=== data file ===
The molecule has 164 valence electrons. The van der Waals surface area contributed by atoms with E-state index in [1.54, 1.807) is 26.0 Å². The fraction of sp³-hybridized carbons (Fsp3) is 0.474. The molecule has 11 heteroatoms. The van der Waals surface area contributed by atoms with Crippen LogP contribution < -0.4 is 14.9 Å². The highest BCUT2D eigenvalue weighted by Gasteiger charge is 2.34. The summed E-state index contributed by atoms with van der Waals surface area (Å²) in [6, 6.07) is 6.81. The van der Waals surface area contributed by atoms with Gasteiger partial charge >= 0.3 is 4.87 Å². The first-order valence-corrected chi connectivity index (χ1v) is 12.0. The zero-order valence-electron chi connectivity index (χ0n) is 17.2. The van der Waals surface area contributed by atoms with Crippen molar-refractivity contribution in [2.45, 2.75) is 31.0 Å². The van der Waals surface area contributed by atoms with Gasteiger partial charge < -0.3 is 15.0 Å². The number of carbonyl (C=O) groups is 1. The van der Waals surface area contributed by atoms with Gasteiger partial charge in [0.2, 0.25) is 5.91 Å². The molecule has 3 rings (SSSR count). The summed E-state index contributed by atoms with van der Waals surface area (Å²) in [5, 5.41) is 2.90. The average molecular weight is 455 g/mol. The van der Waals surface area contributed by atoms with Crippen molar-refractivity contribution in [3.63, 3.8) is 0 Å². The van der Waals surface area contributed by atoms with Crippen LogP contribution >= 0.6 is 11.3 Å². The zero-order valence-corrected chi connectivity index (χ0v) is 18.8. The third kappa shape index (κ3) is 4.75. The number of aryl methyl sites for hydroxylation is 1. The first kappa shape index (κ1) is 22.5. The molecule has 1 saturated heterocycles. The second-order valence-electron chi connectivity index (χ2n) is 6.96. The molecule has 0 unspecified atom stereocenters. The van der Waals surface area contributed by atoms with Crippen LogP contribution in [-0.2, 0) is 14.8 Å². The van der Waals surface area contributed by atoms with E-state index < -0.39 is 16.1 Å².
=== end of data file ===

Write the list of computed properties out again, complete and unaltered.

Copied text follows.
The molecule has 164 valence electrons. The van der Waals surface area contributed by atoms with E-state index in [1.54, 1.807) is 26.0 Å². The fraction of sp³-hybridized carbons (Fsp3) is 0.474. The molecule has 11 heteroatoms. The van der Waals surface area contributed by atoms with Crippen LogP contribution < -0.4 is 14.9 Å². The highest BCUT2D eigenvalue weighted by Gasteiger charge is 2.34. The summed E-state index contributed by atoms with van der Waals surface area (Å²) in [6, 6.07) is 6.81. The van der Waals surface area contributed by atoms with Gasteiger partial charge >= 0.3 is 4.87 Å². The first-order valence-corrected chi connectivity index (χ1v) is 12.0. The zero-order valence-electron chi connectivity index (χ0n) is 17.2. The van der Waals surface area contributed by atoms with Crippen molar-refractivity contribution in [2.45, 2.75) is 31.0 Å². The van der Waals surface area contributed by atoms with Gasteiger partial charge < -0.3 is 15.0 Å². The number of carbonyl (C=O) groups is 1. The van der Waals surface area contributed by atoms with Gasteiger partial charge in [0.2, 0.25) is 5.91 Å². The molecule has 3 rings (SSSR count). The summed E-state index contributed by atoms with van der Waals surface area (Å²) in [5, 5.41) is 2.90. The average molecular weight is 455 g/mol. The van der Waals surface area contributed by atoms with Crippen molar-refractivity contribution in [3.63, 3.8) is 0 Å². The van der Waals surface area contributed by atoms with Crippen LogP contribution >= 0.6 is 11.3 Å². The zero-order valence-corrected chi connectivity index (χ0v) is 18.8. The third kappa shape index (κ3) is 4.75. The number of aryl methyl sites for hydroxylation is 1. The first kappa shape index (κ1) is 22.5. The molecule has 1 saturated heterocycles. The second-order valence-electron chi connectivity index (χ2n) is 6.96. The molecule has 0 unspecified atom stereocenters. The van der Waals surface area contributed by atoms with Crippen LogP contribution in [-0.2, 0) is 14.8 Å². The van der Waals surface area contributed by atoms with E-state index < -0.39 is 16.1 Å².